The JUBILEE was held every fiftieth year, in which the prisoners were set free, and every man restored to his inheritance.



1.-IRRESOLUTION. IRRESOLUTION on the schemes of life which offer themselves to our choice, and inconstancy in pursuing them, are the greatest and most universal causes of all our disquiet and unhappiness. When ambition pulls one way, interest another, inclination a third, and perhaps reason contrary to all, a man is likely to pass his time but ill who has so many different parties to please. When the mind hovers among such a variety of allurements, one had better settle on a way of life that is not the very best we might have chosen, than grow old without determining our choice, and go out of the world as the greatest part of mankind do, before we have resolved how to live in it. There is but one method of setting ourselves at rest in this particular, and that is, by adhering steadfastly to one great end as the chief and ultimate aim of all our pursuits. If we are firmly resolved to live up to the dictates of reason, without any regard to wealth, reputation, or the like considerations, any more than as they fall in with our principal designs, we may go through life with steadiness and pleasure ; but if we act by several broken views, and will not only be virtuous, but wealthy, popular, and every thing that has a value set upon it by the world, we shall live and die in misery and repentance.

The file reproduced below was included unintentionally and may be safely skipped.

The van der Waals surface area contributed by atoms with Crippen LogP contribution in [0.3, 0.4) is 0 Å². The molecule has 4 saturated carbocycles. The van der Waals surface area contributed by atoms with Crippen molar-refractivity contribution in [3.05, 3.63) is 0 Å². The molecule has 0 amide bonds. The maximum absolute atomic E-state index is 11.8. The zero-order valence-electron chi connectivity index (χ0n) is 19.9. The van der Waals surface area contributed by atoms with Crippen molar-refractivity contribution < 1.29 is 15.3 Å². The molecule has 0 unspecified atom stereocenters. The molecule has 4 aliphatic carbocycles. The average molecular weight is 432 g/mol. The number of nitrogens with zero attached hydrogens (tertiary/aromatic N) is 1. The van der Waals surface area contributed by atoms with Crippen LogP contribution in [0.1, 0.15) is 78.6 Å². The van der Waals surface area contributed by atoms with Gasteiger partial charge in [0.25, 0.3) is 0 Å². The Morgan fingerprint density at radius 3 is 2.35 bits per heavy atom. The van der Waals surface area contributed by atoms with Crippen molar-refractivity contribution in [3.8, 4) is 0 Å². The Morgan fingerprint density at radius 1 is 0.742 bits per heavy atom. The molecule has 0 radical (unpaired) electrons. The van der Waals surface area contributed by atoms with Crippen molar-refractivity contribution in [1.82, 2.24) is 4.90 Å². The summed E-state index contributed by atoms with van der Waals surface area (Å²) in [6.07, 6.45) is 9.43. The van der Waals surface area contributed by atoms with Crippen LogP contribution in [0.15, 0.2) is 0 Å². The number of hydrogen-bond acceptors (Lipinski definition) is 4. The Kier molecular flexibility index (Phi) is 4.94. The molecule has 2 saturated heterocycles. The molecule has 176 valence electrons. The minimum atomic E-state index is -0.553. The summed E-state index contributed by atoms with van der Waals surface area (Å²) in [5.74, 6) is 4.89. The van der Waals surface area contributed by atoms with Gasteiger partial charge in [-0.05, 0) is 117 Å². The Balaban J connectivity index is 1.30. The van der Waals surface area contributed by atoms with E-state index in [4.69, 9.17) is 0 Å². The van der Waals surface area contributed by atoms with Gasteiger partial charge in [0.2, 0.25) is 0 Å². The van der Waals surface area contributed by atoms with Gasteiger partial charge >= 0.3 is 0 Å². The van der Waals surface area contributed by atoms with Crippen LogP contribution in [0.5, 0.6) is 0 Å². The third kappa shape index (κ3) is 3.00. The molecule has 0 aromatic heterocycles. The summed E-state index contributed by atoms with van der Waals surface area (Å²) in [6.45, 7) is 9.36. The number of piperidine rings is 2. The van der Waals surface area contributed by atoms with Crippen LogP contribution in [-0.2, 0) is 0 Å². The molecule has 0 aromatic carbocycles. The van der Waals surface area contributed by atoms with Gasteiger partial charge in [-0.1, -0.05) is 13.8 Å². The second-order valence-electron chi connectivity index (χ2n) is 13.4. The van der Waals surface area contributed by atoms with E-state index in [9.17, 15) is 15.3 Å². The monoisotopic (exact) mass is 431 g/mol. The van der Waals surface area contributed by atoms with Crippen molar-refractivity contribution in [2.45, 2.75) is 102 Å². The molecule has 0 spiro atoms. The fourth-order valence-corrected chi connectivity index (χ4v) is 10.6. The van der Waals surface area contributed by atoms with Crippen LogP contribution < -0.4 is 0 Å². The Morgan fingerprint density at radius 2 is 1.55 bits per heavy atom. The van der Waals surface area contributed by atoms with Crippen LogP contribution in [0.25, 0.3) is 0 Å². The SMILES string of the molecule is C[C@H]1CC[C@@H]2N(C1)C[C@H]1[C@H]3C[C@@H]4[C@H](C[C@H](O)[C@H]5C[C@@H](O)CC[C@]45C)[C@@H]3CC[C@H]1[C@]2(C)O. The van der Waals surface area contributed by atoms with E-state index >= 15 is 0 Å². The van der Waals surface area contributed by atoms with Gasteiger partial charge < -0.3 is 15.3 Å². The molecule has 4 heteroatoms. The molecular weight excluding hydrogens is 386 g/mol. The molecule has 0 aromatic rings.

One should take more than ordinary care to guard one's self against this particular imperfection, because it is that which our nature very strongly inelines us to ; for if we examine ourselves thoroughly, we shall find that we are the most changeable beings in the universe. In respect to our understandings, we often embrace and re